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Treating overweight patients: what are the options?

People suffer terribly from the consequences of their excess weight and many expect help from the health service. Here are some options…

Stephen Kreitzman
PhD RNutr
UK Registered Nutritionist

Valerie Beeson

Howard Research Foundation Ltd

A 5'2 woman who weighs 100 kg (15 st 10) has a BMI of 40 and is morbidly obese. If she manages to lose 5% of her weight, she will weigh 95 kg (14 st 13), which is a BMI of 38.6. Can anyone honestly say that this has been a sufficient treatment? To get her down in weight to the top of the normal range (BMI 25) she will have to lose 38.5 kg (approximately 6 stone).

Tell her to exercise? 
The calories used in exercise will make a difference only if the patient is in calorie balance. Most overweight people are routinely eating in excess of their daily needs. Around 2,000 calories can be consumed with very little recognition that the average daily expenditure has been matched. Assuming, however unlikely, that calorie balance has been achieved, the excess weight represents 296,400 calories below the calorie balance level that will have to be used up by increased activity. At 100 calories for a mile run, the patient will simply have to run 3,000 miles (without any additional overeating). 

Cut back a little to lose weight slowly?
Modest reductions in calories could theoretically result in weight loss, although the best efforts of the Swedish healthcare system could not produce any.(1,2) Of course, it can't be emphasised often enough, the modest reduction has to be from the equilibrium level, not from current intake. Standard advice has been to limit the rate of weight loss by encouraging a small calorie gap. This most often assures failure to lose substantial weight.
Arguing that slow weight loss somehow results in better weight maintenance (except perhaps maintenance of the prediet weight) was convincingly demonstrated to be false as far back as 1959. Stunkard showed that regardless of the programme for weight loss, or the expertise of the clinic, after one year 95% had put back all the lost weight.(3) After two years 98% and by five years virtually all of the dieters had put the weight back on.

Faster weight loss is actually better
Very low calorie diet (VLCD) treatment has a well-documented, vastly better, record for weight loss and weight maintenance.(4) The fallacy that reducing calorie intake sufficiently low to encourage a rapid loss of weight was harmful, resulted from the fact that the poor distribution of essential nutrients in ordinary foods makes it very difficult to create a nutrient-complete diet under conditions of food restriction. It is actually impossible to achieve an unsupplemented nutrient complete diet at intakes below 1,200 calories. When traditional food diets were attempted below 1,000 calories, dieters were put at risk. When the need for dieting was for a prolonged period, it was inevitable that various nutrient stores were depleted. The result was some sort of health compromise. The nature of the compromise and the consequences depended upon which nutrients happened to be depleted by the unique food choices of the dieter.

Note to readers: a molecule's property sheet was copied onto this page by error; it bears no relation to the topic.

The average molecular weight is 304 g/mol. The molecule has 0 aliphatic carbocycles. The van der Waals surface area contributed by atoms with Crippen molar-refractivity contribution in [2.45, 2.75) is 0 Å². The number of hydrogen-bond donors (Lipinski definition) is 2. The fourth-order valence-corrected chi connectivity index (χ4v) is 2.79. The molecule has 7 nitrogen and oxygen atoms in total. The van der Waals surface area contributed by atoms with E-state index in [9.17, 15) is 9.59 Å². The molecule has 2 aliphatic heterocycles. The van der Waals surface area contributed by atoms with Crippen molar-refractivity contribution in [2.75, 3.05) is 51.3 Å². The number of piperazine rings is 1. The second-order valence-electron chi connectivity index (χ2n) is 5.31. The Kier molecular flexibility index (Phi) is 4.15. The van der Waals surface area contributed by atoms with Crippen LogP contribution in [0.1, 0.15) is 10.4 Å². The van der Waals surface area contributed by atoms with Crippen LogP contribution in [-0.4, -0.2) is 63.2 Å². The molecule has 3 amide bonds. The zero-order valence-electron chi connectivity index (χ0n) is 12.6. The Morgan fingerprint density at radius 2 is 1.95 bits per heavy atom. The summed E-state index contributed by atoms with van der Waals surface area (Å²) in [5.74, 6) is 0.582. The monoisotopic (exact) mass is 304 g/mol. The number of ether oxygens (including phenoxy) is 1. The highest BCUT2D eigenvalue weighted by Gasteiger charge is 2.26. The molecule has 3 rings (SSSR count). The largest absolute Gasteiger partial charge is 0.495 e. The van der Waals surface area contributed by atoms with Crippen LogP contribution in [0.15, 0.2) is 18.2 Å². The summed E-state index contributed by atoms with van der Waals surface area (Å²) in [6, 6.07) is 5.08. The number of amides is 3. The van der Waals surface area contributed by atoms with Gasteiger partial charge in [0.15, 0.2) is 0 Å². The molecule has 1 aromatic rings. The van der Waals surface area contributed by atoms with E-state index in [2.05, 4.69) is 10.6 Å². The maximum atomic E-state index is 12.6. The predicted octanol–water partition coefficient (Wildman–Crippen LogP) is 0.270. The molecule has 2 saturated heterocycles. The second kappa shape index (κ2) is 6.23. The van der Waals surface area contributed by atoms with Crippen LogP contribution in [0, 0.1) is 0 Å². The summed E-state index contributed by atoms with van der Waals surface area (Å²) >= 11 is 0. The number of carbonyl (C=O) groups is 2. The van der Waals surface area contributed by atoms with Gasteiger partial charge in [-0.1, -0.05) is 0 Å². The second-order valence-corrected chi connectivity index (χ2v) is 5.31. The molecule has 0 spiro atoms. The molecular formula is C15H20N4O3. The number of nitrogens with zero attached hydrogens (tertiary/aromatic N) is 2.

What was required was a nutrient-complete source, which guaranteed nourishment and at the same time provided the least possible calorie levels so that a maximum rate of safe weight loss could be achieved. Liquid enteral feeds meet the nutrient criteria, but are usually designed to cause weight stability or even weight gain. These high-calorie levels are generally met by relatively high levels of fat. Simply reducing fat levels in enteral formulas solved the calorie problem. An ideal nutritional product with the absolute minimum of calories consistent with a healthy diet is achieved.
The modern VLCD can be used with confidence, both in the reliability of the weight loss, and the  safety  of the monitored programmes. There are contraindications and medical issues that need to be understood, but under proper care the weight loss needs of seriously overweight patients can be met. 

Help is available and simple to use
An expanding network of pharmacists are offering a range of treatments for weight problems. They have the training, the respect of the public, the contact hours and the desire to offer weight management as a professional service. NICE recommends that specialists be used for extended VLCD treatment.(5) These pharmacists are trained and experienced specialists in the use of VLCD.
Suggest a pharmacist to offer your patients real help with their excess weight. This will even reverse the  ever increasing prevalence of type 2 diabetes.


  1. Sjöström D, Peltonen M, Wedel H, Sjöström L. Differentiated long-term effects of intentional weight loss on diabetes and hypertension. Hypertension 2000;36:20-5.
  2. Karlsson J, Taft C, Rydén A, Sjöström L, Sullivan M. Ten-year trends in health related quality of life after surgical and conventional treatment for sever obesity: the SOS intervention study;    Int J Obesity 2007;31:1248.
  3. Stunkard A, McLaren-Hume M. Results of treatment for obesity (a review of the literature and report of a series). AMA Arch Intern Med 1959;103:79-85.
  4. Saris WH. Very-low-calorie diets and sustained  weight loss. Obes Res 2001;9:295S-301S.
  5. MIMS. NICE publishes guidance on overweight and obesity. London: MIMS; 2007.